|Dougie Hamilton and Carl Soderberg near return, Loui Eriksson still not close||01.01.14 at 1:15 pm ET|
Both Dougie Hamilton and Carl Soderberg are possibilities for Thursday’s game against the Predators. As such, the Bruins sent forward Nick Johnson back to Providence on Wednesday.
Hamilton, who has not played since Dec. 8 due to a lower-body injury, has been given the “full go” by the team’s medical staff and is “certainly a possibility” for Thursday’s game, according to B’s head coach Claude Julien.
Julien added that Soderberg has also been cleared and “should be in the lineup” against Nashville. The 28-year-old practiced Wednesday wearing a third-line jersey. Soderberg has missed the last two games with concussion symptoms but said Wednesday that he did not have a concussion.
‘No, it was not a concussion,” Soderberg said. “I was fine. Yeah, I’m all set to go.’
Loui Eriksson was also on the ice for Wednesday’s practice, but he wore a green jersey (which are usually only used designate extra players) and did not take contact. Julien said that Eriksson, who is working his way back from his second concussion of the season, is “still a ways away” from returning to Boston’s lineup.
For more on the Bruins, visit weei.com/bruins.
|New Year’s reso-losin’: Bruins PK can’t keep up with penalties vs. Islanders||12.31.13 at 9:44 pm ET|
The Bruins allowed four power-play goals as the Islanders handed them a 5-3 loss Tuesday night at TD Garden.
John Tavares scored 32 seconds into the third period — the Islanders’ only even-strength goal on the night — to break the 3-3 tie and added a power play tally at 13:17 to make it 5-3. The goal capped a four-goal run that saw them come back from a 3-1 deficit.
David Krejci put home his own rebound for the only goal of the first period, and though Frans Nielson tied it on the power play at 5:56 of the second period, Patrice Bergeron and and Daniel Paille scored within 25 seconds of one another to make it 3-1. Bergeron’s goal came from the high slot on the power play, with Paille tipping a Zdeno Chara shot from the point.
Things went downhill from there, as Torey Krug took a bad boarding penalty to set up an Islanders power play goal in which Nielson fired a puck that had bounced off Chara’s skate past Tuukka Rask. The Bruins were able to kill off an ill-advised Milan Lucic cross-checking penalty, but the Islanders got their third power goal of the game with three seconds left in the second period during a Rask delay of game penalty.
It was the second game this season in which the Bruins allowed four power play goals. The B’s also surrendered four power-play tallies to the Devils on Oct. 26.
The Bruins, who should resolve to not play like they did Tuesday in 2014, will return to action Thursday at TD Garden against the Predators.
WHAT WENT WRONG FOR THE BRUINS
- The Bruins spent far more time on the penalty kill than they would have liked in the second period, as Matt Bartkowski, Torey Krug, Milan Lucic and Tuukka Rask all took penalties in the second period. None of them were anything to write home about, though Rask’s delay of game penalty for sending the puck over the glass can be chalked up to bad luck.
In particular, Krug’s boarding penalty (taken right in front of an official) and Lucic’s cross-check to Colin McDonald were the most avoidable. Brad Marchand using his stick to slam Ryan Strome into the boards wasn’t a great idea either.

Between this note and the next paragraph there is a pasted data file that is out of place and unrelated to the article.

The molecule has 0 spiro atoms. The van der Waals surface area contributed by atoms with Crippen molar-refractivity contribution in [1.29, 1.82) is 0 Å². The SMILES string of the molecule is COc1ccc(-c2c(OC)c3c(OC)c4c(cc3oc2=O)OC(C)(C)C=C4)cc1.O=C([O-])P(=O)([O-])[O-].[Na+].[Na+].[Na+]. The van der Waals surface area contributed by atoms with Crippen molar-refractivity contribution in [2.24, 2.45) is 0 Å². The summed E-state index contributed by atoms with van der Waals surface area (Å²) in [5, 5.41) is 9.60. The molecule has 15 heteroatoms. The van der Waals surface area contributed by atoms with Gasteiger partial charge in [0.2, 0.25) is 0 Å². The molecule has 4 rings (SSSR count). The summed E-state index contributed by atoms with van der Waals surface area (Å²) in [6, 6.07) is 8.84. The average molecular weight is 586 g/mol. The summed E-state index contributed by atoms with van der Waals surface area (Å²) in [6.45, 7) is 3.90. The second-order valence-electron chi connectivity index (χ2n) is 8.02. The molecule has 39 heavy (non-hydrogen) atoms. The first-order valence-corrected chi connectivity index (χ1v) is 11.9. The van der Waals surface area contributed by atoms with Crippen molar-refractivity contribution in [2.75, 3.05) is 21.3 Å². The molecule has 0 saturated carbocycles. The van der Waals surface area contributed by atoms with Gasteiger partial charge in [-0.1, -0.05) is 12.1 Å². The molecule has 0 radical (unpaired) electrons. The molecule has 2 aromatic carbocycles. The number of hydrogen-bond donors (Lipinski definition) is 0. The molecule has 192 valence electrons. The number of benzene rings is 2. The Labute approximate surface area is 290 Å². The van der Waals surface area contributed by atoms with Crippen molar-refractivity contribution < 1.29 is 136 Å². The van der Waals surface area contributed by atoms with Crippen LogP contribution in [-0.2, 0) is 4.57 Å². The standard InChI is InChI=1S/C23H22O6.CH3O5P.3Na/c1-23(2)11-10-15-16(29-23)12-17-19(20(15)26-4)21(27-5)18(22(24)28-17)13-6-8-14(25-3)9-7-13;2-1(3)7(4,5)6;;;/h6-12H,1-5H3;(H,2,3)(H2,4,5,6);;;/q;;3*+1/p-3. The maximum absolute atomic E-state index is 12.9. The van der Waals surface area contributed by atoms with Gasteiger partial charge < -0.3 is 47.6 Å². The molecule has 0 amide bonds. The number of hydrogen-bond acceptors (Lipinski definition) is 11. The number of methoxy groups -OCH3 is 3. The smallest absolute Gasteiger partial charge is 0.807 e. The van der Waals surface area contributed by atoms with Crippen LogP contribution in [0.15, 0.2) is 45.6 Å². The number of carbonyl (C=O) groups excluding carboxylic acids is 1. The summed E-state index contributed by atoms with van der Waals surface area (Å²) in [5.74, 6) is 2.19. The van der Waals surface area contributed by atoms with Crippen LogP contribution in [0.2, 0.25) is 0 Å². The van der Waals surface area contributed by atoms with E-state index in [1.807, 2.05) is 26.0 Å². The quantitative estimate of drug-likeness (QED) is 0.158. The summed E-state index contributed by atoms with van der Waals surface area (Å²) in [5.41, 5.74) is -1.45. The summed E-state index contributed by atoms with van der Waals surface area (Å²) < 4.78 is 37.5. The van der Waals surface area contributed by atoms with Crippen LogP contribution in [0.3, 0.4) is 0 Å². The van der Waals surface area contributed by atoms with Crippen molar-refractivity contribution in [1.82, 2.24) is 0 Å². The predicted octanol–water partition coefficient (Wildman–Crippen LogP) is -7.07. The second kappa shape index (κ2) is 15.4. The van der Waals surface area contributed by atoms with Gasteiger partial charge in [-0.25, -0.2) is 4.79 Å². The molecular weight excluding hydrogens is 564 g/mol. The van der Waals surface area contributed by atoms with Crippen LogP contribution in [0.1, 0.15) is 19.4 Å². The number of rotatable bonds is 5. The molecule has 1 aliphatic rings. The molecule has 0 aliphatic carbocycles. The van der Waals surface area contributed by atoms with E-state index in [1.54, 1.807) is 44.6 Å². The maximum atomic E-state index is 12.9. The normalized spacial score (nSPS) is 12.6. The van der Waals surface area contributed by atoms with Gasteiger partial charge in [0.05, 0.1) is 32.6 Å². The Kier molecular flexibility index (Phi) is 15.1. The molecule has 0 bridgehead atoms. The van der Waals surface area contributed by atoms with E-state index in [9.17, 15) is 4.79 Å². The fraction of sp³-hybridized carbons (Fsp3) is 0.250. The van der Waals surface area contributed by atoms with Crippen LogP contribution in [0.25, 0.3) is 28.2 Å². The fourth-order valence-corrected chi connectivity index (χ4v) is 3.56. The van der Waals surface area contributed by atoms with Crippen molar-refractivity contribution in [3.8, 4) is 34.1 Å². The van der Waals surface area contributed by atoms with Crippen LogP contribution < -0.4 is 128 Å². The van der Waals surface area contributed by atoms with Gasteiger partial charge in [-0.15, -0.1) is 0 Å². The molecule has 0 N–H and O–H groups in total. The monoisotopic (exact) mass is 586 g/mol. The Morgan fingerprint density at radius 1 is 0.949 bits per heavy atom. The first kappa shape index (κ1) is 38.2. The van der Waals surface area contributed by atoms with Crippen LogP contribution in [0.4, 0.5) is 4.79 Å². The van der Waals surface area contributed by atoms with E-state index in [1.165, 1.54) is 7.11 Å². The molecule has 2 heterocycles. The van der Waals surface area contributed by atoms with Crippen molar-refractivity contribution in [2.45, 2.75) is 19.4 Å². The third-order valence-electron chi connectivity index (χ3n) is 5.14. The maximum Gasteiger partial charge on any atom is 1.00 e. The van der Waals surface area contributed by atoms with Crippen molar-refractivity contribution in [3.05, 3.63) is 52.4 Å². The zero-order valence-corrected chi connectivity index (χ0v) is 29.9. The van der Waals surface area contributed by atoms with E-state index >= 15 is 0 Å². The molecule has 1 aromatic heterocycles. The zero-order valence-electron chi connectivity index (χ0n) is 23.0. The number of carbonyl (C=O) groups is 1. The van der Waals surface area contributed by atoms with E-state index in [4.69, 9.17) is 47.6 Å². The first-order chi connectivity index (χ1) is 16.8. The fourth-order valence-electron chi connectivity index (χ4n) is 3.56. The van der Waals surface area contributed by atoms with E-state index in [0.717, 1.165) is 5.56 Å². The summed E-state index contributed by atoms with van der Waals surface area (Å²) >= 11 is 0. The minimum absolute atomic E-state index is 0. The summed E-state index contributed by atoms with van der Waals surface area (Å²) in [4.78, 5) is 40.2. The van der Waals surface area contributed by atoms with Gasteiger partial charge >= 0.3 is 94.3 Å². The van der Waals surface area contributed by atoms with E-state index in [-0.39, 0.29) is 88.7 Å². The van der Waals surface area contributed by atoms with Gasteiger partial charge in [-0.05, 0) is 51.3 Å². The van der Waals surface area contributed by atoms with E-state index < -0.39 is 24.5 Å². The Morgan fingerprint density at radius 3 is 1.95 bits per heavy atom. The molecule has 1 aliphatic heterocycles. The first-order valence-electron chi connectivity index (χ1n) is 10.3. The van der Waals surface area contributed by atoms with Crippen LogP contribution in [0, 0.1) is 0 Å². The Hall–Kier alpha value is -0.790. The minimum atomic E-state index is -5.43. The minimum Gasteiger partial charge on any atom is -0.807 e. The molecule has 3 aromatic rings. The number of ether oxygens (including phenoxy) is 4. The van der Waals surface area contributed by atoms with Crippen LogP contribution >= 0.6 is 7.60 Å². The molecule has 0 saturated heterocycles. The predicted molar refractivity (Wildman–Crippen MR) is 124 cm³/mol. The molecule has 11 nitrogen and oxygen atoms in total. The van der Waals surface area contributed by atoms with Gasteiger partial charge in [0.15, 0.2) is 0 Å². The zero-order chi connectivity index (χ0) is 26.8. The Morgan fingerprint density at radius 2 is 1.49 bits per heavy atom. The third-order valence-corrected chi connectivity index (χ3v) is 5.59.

- Lucic was not a happy camper when he was given a boarding minor, an unspportsmanlike conduct minor and a 10-minute misconduct at 16:03 of the third.
- The Bruins were victims of some bad bounces and strange goals, and oddly enough Zdeno Chara was on the ice for the first four goals against. Only Nielson’s second goal could be directly traced back to the captain, but it was still unusual to see No. 33 out there for so many goals against.
WHAT WENT RIGHT FOR THE BRUINS
- Krejci remains very productive at TD Garden, with five goals and seven assist for 12 points in his last nine home games.
- With Bergeron’s 10th goal of the season, the Bruins now have four 10-goal-scorers. They consist of Reilly Smith (14), Jarome Iginla and Milan Lucic (12), and Bergeron. Of the top-10 scoring teams in the league, the Blackhawks and Coyotes lead the way with six players with 10 goals, while the Blues, Ducks and Sharks have five.
It appeared that Chara (nine goals) also had his 10th when Paille’s goal was initially credited to the Bruins captain, but there was a scoring change made between the second and third period.
- The Bruins lucked out on a near-goal by the Islanders in the first period. After Rask made a toe save and fell backwards without knowing where the puck was, Cal Clutterbuck put the puck in the net, but the whistle had already been blown.
|Zdeno Chara to play Tuesday||12.31.13 at 12:41 pm ET|
WILMINGTON — Bruins captain Zdeno Chara will be in the lineup Tuesday night against the Islanders after missing Saturday’s game with an undisclosed injury.
While there is no word on what kept Chara out Saturday, he was able to practice Monday and took part in Tuesday’s morning skate. Afterwards, he said that he doesn’t feel the injury will limit him once he’s back on the ice.
“I wouldn’t want to go out there and be kind of a weak link,” Chara said. “I feel that I can still contribute and play my game.”
For more Bruins coverage, visit weei.com/bruins.
|Shawn Thornton not taking appeal to independent arbitrator||12.31.13 at 12:12 pm ET|
WILMINGTON — Bruins forward Shawn Thornton will not appeal his 15-game suspension to a neutral arbitrator.
Thornton’s suspension for attacking Penguins defenseman Brooks Orpik on Dec. 7 was upheld by commissioner Gary Bettman last week, with Thornton having seven days to take the appeal to an independent arbitrator. Thornton has served 10 of his 15 games thus far and will be eligible to return to the lineup Jan. 11 in San Jose.
“I’m still not happy with the amount of games I got,” Thornton said. “I know I’m not a victim, but I’m not happy with the amount of games I got. But I respect the decision and I’d rather just move on mentally and focus on getting ready for the 11th instead of focusing on getting ready for another hearing.”
With Thornton choosing not to take the process further, there has still been no instances of players appealing suspensions to neutral arbitrators, which is allowed under the current collective bargaining agreement. Sabres forward Patrick Kaleta appealed his 10-game suspension to Bettman in October but also declined to advance the process after his ban was upheld. The decision to not go further was made at the last minute by Thornton, who spent much of Monday night and Tuesday morning weighing his options.
“I’d rather not be a distraction around here. I’d rather focus on getting ready for January 11, which is 12 days out now. I’m not going to lie to you, it wasn’t an easy decision,” Thornton said. “I’ve been thinking about it for the last 36 hours, not much sleep, but I feel for the team it’s probably the right thing to do I guess at this point, not going through the whole process again for a third time.”